CHBC Weekender – 30 Things I Will Remember

March 20, 2008

1. The elders meeting.
2. Joining fifty Christian brothers in singing “Come Thou Fount of Every Blessing” unaccompanied at the outset of the leader’s meeting.
3. The Capitol Hill elders praying by name through several pages of their membership directory.
4. Meeting times, Washington style (6pm – midnight).
5. The wonderful generosity of everyone at Capitol Hill, offering many books for free and allowing us to stay in their homes to cut costs.
6. The 150 page note book full of fascinating documents.
7. The great humility of Dever and the other staff shown in their willingness to receive critical feedback in terms of services and the Weekender itself.
8. How close the pastoral staff live to the church building and to each other.
9. The fact that the CHBC staff, with the senior pastor leading the charge, took time to learn all fifty names of those present.
10. Enjoying fellowship with men from all over the United States and from as far afield as India and Bolivia.

(Photo by StormCrypt; Creative Commons License)

11. The servant-spirit of the interns who willingly gave of themselves to the visitors in so many ways.
12. Dr Dever’s study. Can I get one of these?!
13. That Mark’s study is invariably filled with people reading books and asking questions – even during sermon prep!
14. Being told by several Weekenders that they spent late Saturday night in the pastor’s study as he read through his sermon and invited their feedback.
15. Sitting next to a church member in the morning service who said that he had never previously “been part of a church like this.” “The leaders”, he informed me, “really care for the congregation as individuals. We’re not just numbers on a roll.”
16. The Sunday morning service singing – especially when devoid of accompanyment.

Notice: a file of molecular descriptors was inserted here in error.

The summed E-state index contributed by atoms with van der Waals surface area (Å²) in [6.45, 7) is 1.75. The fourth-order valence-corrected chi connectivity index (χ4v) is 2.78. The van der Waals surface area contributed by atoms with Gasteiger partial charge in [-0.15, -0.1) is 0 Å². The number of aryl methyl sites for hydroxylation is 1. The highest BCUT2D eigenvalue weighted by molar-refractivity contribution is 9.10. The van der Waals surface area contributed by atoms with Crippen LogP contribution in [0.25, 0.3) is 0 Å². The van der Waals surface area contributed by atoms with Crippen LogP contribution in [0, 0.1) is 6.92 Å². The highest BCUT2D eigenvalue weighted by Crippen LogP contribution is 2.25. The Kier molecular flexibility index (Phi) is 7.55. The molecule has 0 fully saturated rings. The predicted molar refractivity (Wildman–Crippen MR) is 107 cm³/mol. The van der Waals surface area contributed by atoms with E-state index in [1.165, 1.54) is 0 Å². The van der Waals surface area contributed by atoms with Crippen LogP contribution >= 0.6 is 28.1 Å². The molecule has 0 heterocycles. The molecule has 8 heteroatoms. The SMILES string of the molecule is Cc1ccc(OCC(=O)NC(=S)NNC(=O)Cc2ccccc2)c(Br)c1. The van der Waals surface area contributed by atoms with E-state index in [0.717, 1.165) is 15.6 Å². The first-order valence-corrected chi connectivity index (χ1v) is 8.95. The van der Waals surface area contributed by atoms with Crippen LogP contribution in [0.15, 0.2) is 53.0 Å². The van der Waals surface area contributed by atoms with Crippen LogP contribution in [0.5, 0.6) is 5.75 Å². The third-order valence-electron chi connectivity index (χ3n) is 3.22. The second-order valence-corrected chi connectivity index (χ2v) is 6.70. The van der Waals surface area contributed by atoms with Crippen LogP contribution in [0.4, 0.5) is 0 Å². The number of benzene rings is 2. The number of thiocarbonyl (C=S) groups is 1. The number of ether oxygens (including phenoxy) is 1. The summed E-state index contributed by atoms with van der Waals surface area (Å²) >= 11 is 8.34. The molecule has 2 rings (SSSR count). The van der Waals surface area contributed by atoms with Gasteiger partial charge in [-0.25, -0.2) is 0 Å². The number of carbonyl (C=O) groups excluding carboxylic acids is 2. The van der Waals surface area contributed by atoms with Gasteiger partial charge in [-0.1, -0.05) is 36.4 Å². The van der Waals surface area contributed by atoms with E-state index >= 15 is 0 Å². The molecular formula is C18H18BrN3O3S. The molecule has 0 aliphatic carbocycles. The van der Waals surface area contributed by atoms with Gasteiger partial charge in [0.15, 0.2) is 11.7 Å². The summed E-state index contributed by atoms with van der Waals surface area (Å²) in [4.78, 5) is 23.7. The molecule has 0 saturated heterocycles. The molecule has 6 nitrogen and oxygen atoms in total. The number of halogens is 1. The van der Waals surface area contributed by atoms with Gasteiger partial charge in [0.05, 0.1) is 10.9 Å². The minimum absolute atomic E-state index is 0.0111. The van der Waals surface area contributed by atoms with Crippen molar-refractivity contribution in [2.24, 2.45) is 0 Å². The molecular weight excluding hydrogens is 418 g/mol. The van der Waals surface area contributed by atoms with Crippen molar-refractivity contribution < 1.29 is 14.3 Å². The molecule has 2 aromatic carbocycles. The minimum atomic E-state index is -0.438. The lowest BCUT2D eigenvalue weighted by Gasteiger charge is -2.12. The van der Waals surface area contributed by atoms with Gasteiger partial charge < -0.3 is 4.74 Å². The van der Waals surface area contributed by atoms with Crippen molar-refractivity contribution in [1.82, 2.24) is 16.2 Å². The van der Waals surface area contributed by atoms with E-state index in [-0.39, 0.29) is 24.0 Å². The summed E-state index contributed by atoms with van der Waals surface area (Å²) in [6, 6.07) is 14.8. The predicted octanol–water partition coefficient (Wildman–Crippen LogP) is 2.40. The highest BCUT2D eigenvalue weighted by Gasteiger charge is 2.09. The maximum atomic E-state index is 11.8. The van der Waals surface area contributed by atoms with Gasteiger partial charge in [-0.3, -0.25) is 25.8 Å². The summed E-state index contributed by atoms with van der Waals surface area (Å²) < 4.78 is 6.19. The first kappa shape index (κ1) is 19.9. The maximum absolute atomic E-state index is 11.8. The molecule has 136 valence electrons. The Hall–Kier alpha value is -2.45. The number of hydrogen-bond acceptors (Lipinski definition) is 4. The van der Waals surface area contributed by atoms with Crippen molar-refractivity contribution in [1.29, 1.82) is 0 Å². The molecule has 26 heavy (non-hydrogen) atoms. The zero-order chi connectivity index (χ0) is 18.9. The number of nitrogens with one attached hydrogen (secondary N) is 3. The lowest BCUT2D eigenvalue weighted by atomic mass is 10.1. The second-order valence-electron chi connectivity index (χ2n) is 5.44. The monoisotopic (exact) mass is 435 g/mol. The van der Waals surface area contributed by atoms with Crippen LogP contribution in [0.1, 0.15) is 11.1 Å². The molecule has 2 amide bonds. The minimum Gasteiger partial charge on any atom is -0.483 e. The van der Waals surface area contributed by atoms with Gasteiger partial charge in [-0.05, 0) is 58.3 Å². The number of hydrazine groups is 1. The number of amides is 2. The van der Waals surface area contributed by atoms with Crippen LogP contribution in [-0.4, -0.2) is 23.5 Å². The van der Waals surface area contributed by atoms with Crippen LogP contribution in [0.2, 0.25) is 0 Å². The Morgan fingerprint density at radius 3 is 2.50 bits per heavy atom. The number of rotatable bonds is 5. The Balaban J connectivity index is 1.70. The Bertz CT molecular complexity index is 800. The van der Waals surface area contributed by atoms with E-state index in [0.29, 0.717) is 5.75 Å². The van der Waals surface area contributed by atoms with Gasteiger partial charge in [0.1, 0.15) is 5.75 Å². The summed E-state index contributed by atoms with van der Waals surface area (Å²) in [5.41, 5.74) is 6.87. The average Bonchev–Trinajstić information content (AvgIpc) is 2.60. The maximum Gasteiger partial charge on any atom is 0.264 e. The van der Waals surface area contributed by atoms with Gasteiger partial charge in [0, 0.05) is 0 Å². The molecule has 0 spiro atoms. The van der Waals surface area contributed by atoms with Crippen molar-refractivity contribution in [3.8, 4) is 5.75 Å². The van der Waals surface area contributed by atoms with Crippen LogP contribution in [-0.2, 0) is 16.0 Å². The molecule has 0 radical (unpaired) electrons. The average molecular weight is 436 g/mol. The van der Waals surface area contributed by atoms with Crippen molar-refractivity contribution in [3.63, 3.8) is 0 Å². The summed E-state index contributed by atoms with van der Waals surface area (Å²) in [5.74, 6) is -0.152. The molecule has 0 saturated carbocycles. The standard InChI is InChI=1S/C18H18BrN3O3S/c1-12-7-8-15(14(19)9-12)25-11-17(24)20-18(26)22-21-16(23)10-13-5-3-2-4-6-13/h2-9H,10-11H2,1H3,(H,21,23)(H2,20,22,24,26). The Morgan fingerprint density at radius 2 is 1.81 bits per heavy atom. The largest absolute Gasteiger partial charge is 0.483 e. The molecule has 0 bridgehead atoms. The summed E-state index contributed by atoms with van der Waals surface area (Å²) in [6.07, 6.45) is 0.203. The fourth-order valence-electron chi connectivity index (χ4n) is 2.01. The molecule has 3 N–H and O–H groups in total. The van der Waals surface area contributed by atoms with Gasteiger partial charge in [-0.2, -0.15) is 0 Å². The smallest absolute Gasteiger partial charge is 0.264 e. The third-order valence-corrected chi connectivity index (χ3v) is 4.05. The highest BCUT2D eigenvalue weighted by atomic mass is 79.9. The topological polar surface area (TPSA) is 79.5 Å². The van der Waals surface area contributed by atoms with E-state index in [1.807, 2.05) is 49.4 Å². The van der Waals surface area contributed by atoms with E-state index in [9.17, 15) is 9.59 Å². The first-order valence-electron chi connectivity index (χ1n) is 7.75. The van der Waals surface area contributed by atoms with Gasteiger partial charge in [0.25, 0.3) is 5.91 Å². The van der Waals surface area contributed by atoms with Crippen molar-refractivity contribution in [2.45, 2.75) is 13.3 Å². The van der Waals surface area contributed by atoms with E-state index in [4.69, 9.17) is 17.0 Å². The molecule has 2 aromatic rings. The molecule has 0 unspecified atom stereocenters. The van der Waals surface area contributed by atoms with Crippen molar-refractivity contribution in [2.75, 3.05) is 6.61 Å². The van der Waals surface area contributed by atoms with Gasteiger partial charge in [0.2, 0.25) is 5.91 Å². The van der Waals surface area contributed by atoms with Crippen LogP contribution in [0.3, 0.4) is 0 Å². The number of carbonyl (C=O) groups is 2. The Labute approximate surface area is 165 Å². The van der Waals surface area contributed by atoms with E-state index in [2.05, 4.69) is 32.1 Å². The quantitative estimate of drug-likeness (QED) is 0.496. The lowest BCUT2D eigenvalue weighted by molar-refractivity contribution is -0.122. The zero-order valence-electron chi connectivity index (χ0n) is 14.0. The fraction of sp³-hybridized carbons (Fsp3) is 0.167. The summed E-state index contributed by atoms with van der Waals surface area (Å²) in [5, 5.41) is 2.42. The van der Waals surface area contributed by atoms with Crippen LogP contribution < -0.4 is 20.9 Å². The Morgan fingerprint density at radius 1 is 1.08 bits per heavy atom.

17. That during morning and evening services, pastors from other local churches were specifically prayed for.
18. The fact that 2/3 of the evening service congregation stayed on for the bi-monthly members meeting. They all sat gladly for a further hour and a half.
19. Church discipline being discussed and executed in terms of protecting the honour of Christ’s name.
20. The senior pastor’s gripping sermon (all 1 hour 4 minutes of it) entitled: “He bore our sins in his body on the tree.”


21. Mark Dever’s comment on Saturday night that he deliberately ties himself to his manuscript when preaching in order to contain his gregarious personality. He wants the service to be about the person of the Lord Jesus, not Mark Dever’s personality.
22. That we started a services feedback session at 10pm on the Sunday night…
23. The complementary and God-glorifying gifts of Michael Lawrence, Deepak Reju, Matt Schmucker, Andy Johnson and Mike Gilbart-Smith.
24. The unrelenting commitment to hospitality among the CHBC leaders and the fact that this aspect of the elder’s role is taken so seriously.
25. The heartfelt, biblical and specific intercessory prayer of pastor Mark for his congregation.
26. Matt Schmucker’s passion for the local church and love for the small church pastor.
27. The focus on ecclesiology. Capitol Hill Baptist thinks much more in terms of “we” than “I”.
28. How thought-through everything was: from small groups to children’s ministry, from missions to money. I learned something helpful in practically every area of church life.
29. The gospel exulting OT reflection given by Scott Croft (elder) on Sunday evening.
30. The irony that the only Scottish attender to the weekend should live with the one member of staff who is English 🙂 Thank you Mike and Hannah.